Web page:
‘twas the seventeenth night before Christmas.
December 8th is the eighth day of the made-up characters calendar and being St Broccoli's Day, the day that St Broccoli walked through the streets of Paris and gave everyone twigs and bits of rotten fruit and other gifts they didn't want, we shall now tell another story of people who didn't want to be given presents.
In the early years of the colony of New South Wales, most of the immigrants who had come and were still coming were convicts. Many of them had come from conditions of poverty in England and after coming to Australia, although they were still in chains and subject to the command of what essentially amounted to guards in the world's biggest prison, they were still more free than they otherwise would have been in a cramped stone prison or hulk ship in England.
There was a considerably larger proportion of the population in Australia who was Catholic as opposed to back home in England because of the Empire's affinity for sending Irish convicts to Australia. As such, the people who came to Australia were more likely to observe saints' days and the mass, than the mostly Protestant population of England; this had a strange side effect.
In 1811, after Governor Bligh was replaced with Governor Macquarie, there was a wave of late Georgian "improvement". Governor Macquarie decided that a good way to improve the general morale and behaviour of the colony and especially the convicts, was to extend to them the dignity of such things as religious observance of Christmas. This was an unexpectedly had idea.
Many convicts had never heard of Christmas before. The idea that they would be given a day off from work was welcomed by them but rumours were going around that a man called St Nicholas would arrive in the colony. This doesn't sound particularly odd to us but if you were a convict and heard that a man would arrive in a red suit and deliver "presents", when the only people that you normally saw in red suits were the soldiers of the New South Wales Guard and armed with muskets, you began to wonder what sort of "presents" they would be giving out.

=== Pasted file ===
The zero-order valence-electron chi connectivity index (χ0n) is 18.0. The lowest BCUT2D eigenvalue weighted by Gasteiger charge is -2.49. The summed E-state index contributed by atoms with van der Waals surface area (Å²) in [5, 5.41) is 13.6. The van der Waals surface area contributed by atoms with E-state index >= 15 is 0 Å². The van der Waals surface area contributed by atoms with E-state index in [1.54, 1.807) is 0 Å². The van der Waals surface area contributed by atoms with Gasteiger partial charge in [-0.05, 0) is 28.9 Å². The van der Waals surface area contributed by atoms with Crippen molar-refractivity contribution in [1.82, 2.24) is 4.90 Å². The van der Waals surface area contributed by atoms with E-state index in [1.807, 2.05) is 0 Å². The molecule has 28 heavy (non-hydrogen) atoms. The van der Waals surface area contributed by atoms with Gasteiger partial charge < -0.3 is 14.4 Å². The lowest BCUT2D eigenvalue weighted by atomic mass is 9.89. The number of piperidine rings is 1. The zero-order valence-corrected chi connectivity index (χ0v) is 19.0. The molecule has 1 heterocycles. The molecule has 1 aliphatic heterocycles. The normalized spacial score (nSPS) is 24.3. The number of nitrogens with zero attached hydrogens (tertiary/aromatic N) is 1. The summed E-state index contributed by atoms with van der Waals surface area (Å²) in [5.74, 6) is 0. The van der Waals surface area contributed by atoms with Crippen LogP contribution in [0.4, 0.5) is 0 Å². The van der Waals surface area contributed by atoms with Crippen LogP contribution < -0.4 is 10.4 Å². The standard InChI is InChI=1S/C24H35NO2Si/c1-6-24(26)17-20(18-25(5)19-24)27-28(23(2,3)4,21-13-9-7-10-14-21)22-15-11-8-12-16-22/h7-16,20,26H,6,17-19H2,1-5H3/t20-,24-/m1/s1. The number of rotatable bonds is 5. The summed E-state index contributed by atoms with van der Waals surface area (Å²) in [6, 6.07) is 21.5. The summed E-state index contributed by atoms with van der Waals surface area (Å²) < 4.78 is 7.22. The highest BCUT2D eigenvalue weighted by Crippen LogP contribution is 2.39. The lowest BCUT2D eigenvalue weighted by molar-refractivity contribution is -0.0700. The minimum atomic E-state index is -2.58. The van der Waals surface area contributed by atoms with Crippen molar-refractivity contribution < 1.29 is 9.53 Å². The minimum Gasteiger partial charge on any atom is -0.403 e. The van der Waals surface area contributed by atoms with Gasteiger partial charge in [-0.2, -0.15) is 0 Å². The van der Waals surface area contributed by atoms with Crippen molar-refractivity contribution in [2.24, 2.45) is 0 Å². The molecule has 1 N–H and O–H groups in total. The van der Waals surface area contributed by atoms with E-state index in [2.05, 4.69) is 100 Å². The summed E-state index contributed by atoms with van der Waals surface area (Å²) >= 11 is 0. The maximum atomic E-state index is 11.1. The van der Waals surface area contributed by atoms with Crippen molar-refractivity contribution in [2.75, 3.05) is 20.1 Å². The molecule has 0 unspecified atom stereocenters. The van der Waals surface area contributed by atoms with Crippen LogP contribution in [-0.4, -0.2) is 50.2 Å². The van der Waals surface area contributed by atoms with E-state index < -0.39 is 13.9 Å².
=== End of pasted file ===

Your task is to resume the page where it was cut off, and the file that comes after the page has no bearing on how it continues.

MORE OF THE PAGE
Unbeknownst to Governor Macquarie, there was a confederation of convicts being organised to repel or possibly capture this St Nicholas who would be coming at Christmas. Based on what little information they could obtain, this St Nicholas would be arriving on Christmas Eve and so a plan was devised.
Christmas Eve in Parramatta was met with a sort of silence. Many convicts working chain gangs went about their normal business as though nothing was different. At one government run farm though, things were most definitely different. The convicts went to their sleeping shed for the night but unbeknownst to the guard, many had managed to squirrel away farming tools and equipment during the prior three weeks.
At 11pm, when approximately 200 convicts were awoken for the midnight church service for Christmas and the arrival of St Nicholas, they rioted. The soldier who played St Nicholas fled in terror and as soon as it was apparent that a disturbance had broken out, the New South Wales Guard swept into action and the whole incident was quelled within an hour and without the loss of a single life.
When convicts were questioned in preparation for impending disciplinary action, it was immediately apparent that their passions had been enflamed by a misunderstanding of what St Nicholas was. The story which was consistently told was of a real fear that some outside agent would be arriving and that the announcement that St Nicholas would be bringing "presents" was taken to mean that there would be summary executions. When news got back to Governor Macquarie of what had happened, he took pity on the convicts and as various infringement notices arrived that required his action, he granted pardons and immunity from prosecution.
It should surprise nobody that St Nicholas did not arrive in the colony of New South Wales in 1812 and would not arrive for many years after. It wasn't until the ascension of Queen Victoria to the throne and her subsequent marriage to Prince Albert of Saxe Coberg that the concept of Christmas shifted from an Irish Catholic kind of idea to a more Germanised one. The further developments of some rather famous Santa Claus poetry and improvements in advertising shifted the concept of Santa Claus even more but it is with strange irony that one singular Christmas song rings with unintended truth.
You'd better watch out; you'd better not cry;
You'd better not pout; I'm telling you why:
Santa Claus is coming to town.